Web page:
Colorado features Askia Booker on offense, and in that context Scott is just one supporting player among many Buffaloes -- a very effective supporting player. So effective, in fact, that it's worth asking whether CU might benefit from taking just a few of those possessions away from the overburdened Booker and sending them Scott's way. The 6-10 freshman has certainly proven himself capable to this point: Scott has hit 62 percent of his twos in Pac-12 play.

11. Nik Stauskas, G, Michigan Wolverines
It's a mark of the incredible start Stauskas had that one can look at his stats today and be forgiven for thinking the freshman is shooting "just" 51 percent on his threes. The presence of Stauskas spotted up on the three-point line has been a big factor in making all those drives by Trey Burke so effective. John Beilein's shooter got some heat from fans for not scoring in Michigan's 56-53 loss at Ohio State, but over the long haul you want Stauskas on your offense. He spaces defenses simply by occupying the right spot.

12. Chris Obekpa, C, St. John's Red Storm
Obekpa's an outstanding shot blocker, and there's a chance he may beat out Jeff Withey for the distinction of posting the highest block percentage in the country. But whether he finishes No. 1 or not, Obekpa is providing a huge boost for the Red Storm defense by recording all those blocks without fouling. Steve Lavin's freshman is averaging just 2.1 fouls per 40 minutes in Big East play.

13. Damyean Dotson, G, Oregon Ducks
He may not realize it yet, but Dotson is a two-point specialist. The freshman continues to try shots from beyond the arc, and he's connected on just 32 percent of his attempts from out there. But give Dotson the ball close to the basket, and the result has most often been two points. Oregon projects to give Arizona its toughest competition in the Pac-12 race, and Dotson's shooting -- frequent and accurate -- should continue to give the Ducks a lift.

14. Isaiah Austin, C, Baylor Bears
Austin may be this season's best example of a player whose clear and unmistakable NBA potential exceeds what he'll be able to provide to his college team during, presumably, his one season in D-I. If I'm an NBA GM, you don't exactly have to beat me over the head to get me to love a 19-year-old seven-footer who shoots 38 percent on his threes and runs the floor like Cody Zeller Jr. But, as chance would have it, Austin plays on a team that, quite rightly, allows ample offensive space for Pierre Jackson to do what he does. (Mainly get to the line.) And while Austin's fair on the boards at both ends of the floor, he's not a shot blocker per se: Marcus Smart has the same block percentage as Austin. There's no doubting the young man's "upside," the only question is to what extent it'll be realized while he's still in Waco.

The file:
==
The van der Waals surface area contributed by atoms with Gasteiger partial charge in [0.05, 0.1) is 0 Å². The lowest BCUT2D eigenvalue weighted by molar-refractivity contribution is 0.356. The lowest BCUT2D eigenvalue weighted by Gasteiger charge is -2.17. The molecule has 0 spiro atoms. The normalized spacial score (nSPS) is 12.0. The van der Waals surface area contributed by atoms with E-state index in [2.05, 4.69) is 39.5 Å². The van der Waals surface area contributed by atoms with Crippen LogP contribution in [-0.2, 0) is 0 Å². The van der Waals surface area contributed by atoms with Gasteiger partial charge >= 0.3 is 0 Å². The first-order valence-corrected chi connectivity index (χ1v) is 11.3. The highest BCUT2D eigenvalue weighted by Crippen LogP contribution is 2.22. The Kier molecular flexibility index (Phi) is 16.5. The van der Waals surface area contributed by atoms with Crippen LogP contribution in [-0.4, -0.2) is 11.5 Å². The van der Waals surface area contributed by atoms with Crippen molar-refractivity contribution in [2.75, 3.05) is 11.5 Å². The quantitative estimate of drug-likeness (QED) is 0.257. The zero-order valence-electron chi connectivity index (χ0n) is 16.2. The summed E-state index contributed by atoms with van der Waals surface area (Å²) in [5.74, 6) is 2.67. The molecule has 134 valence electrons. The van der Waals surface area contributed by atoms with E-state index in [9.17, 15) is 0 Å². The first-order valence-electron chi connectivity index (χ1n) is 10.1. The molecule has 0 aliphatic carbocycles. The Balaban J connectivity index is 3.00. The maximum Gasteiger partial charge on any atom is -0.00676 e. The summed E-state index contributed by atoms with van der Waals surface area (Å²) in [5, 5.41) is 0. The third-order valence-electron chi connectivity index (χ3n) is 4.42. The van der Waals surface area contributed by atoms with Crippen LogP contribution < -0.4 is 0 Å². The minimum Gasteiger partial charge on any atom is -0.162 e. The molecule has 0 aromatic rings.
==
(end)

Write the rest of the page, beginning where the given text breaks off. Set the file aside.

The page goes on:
15. Sam Dekker, F, Wisconsin Badgers
The next time you hear someone give Bo Ryan a backhanded compliment like "He wins even though he's a lousy recruiter!" say two words in response: "Sam Dekker." The freshman from Sheboygan arrived in Madison ranked right up there with the Archie Goodwins and Brandon Ashleys of the world, and he has more than lived up to that hype. Every time I do one of these top 25 rankings, I point out that Dekker's a very good three-point shooter (currently 42 percent) even though he's much less successful at the line (58 percent). Apparently that's just how they represent in Sheboygan. So deal with it: Dekker's a double-threat wing who hits his shots from both sides of the arc.

16. Yogi Ferrell, G, Indiana Hoosiers
A freshman point guard on a national championship contender is a little like a ref. If you're not hearing about him, it's probably a good thing. You don't hear much about Ferrell, because all he does is push the pace and dish the ball to Cody Zeller, Christian Watford, and Will Sheehey. Are opponents getting wise to Ferrell's never-shoot role? Of course. In their 64-59 win over the Hoosiers in Bloomington, Wisconsin effectively dared Ferrell to shoot until he finally did, sinking just his eighth three of the entire season. Tom Crean's point guard will have to work to keep opposing defenses honest, but let me go ahead and toss a bouquet the freshman's way and admit that entering the season I was skeptical of IU's ability to play good defense with a backcourt comprised of Ferrell and Jordan Hulls. That skepticism has proven to be unwarranted. Well done, young man.

17. Alex Poythress, F, Kentucky Wildcats
There's a widespread sense among hoops fans that, given his big reputation when he arrived at UK, Poythress has been something of a disappointment. I can see where that sense comes from: Poythress hasn't scored more than 21 points in a game since the day after Thanksgiving. But let's be specific about that disappointment. The surprise here isn't that Poythress doesn't play very well -- he does. The surprise for me has been simply that he doesn't loom larger. In theory a freshman that makes 66 percent of his twos and 47 percent of his once-a-game threes is doing fine (great, actually). It's good to make your shots, but it was expected additionally that Poythress might do that while scoring more than 10 points a game (his average over the Wildcats' last six outings). Where do you rank an unquestionably talented (Poythress is still projected as a 2013 lottery pick) but inexplicably diffident freshman? I say at No. 19.